Many people open their monthly credit card statement and don’t have a clue about what it contains – they simply make the minimum payment and forget about it. In the past credit card statements were complicated and difficult to understand, but new government mandates have made statements much more concise, providing you with a clear picture of how much you’re paying on interest, as well as how long it will take to reduce the principle. Once you know where your payments are going, you may think twice about paying only the minimum.
It’s important to know not only how the minimum payment is calculated but when and why fees and penalties will apply. With this information you’ll have a better understanding of ways to reduce your balance, lower your monthly bill and eventually payoff your credit card.
How Minimum Payments are Calculated
Minimum payments vary each month and depend on the size of your balance and the APR on your account.
Most credit card companies calculate minimum payments by using a percentage of the balance, typically between two and four percent through Cvv Store. For example, a credit card balance of $2,000 with a minimum payment of 3% would mean a $60 monthly bill. Part of the payment goes toward interest and the rest is applied to the principle. As the balance drops the minimum goes down as well, as long as you’re not adding additional charges to the account.
Most credit card issuers have also established an ‘absolute minimum’ you must pay each month; this figure will be found in the terms and conditions of your agreement. If your calculated minimum falls below this number, you’ll be required to pay the absolute minimum instead.
Interest Charge Calculations
Lenders rightfully expect to be compensated for the use of their capital, and interest is the payment charged to account holders for the privilege. When considering what the minimum payment will be, the interest rate and how it’s calculated is an important factor. If you’re paying too much interest, the minimum payment will hardly make a dent in the balance.
- Adjusted Daily Balance – The most common method for calculating credit card interest. The issuer adds what you owe at the end of each day during the billing cycle and then divides the total by the number of days in the period.The most common method for calculating credit card interest. The issuer adds what you owe at the end of each day during the billing cycle and then divides the total by the number of days in the period.
- Adjusted Balance – This is the most favorable interest calculation method and results in the lowest interest charges. Interest is determined by subtracting all payments from the previous billing cycle, without factoring in any new charges.This is the most favorable interest calculation method and results in the lowest interest charges. Interest is determined by subtracting all payments from the previous billing cycle, without factoring in any new charges.
- Previous Balance – Takes the balance at the end of the previous billing cycle and applies interest to that total. New charges are not included, but this method is more costly than the adjusted balance because current payments (which would lower the balance and thus the finance charge) are not included in the calculation. Takes the balance at the end of the previous billing cycle and applies interest to that total. New charges are not included, but this method is more costly than the adjusted balance because current payments (which would lower the balance and thus the finance charge) are not included in the calculation.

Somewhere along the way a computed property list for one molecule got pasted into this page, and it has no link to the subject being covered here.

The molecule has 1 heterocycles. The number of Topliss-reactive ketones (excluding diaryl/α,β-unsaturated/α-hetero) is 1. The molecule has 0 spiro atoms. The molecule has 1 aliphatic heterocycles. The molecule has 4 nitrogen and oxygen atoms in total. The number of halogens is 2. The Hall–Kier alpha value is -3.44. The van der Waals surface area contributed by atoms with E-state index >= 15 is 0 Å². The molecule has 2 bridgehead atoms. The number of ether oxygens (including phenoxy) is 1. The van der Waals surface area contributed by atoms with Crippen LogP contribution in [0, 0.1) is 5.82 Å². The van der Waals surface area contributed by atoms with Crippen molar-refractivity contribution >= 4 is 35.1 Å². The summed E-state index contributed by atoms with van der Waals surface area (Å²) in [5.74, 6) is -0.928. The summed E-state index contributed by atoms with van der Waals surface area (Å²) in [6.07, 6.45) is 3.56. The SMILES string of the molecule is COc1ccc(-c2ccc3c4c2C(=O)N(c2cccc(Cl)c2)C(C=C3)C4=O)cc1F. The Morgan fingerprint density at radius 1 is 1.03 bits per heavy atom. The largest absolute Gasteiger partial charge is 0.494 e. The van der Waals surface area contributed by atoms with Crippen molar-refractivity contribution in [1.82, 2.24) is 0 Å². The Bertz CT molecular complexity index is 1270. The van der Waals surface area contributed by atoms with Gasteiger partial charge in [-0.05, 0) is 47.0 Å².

- Two-Cycle Average Daily Balance – This is generally the least favorable method for calculating interest, and it’s the least common. It takes into account the average daily balance from the previous two billing cycles to calculate interest charges, so a large average daily balance during either month will create higher interest charges.
Consider Compounded Interest
No matter which method is used, all credit card companies compound interest, essentially charging you interest on previously accumulated interest. For example, if you have a credit card with a 10% APR that uses the average daily balance method, you’ll be charged $40 in interest with an average daily balance of $4,000. Assuming you don’t make any new purchases or payments to your account, the following month your interest charges will be applied to your principle, leaving a total of $4,040 and an even higher interest charge of $40.40.
The longer you carry balances that compound interest, the more money you’re paying straight to the bank. This is why it’s vitally important to pay more than the minimum payment. Also, if your credit card company compounds interest daily rather than monthly, you’ll be paying even more over time.
Why Minimum Payments Increase
There are two reasons why your minimum payment may increase. First, how you handle the account determines whether the minimum payment rises or falls. Continue to charge on the account and the minimum payment increases. The other reason is out of your hands; interest rates are subject to change, at any time, for any reason by your credit card company.
Take Control of Your Payments
Consider the minimum payment required by your issuer as a ‘suggested’ payment and set your own minimum that works to your advantage. Your focus should be on eliminating all compound interest balances and learn to use credit as a tool rather than a source of income. Set a goal to pay a larger self-imposed minimum and never charge more than you can pay off each month.
Credit cards facilitate easy payments which can be done by considering compound interest as well as keeping a track of your payments. They produce a statement every month with detailed reports of where it was spent and how. When you are paying off the credit card you must know where you made the minimum payments.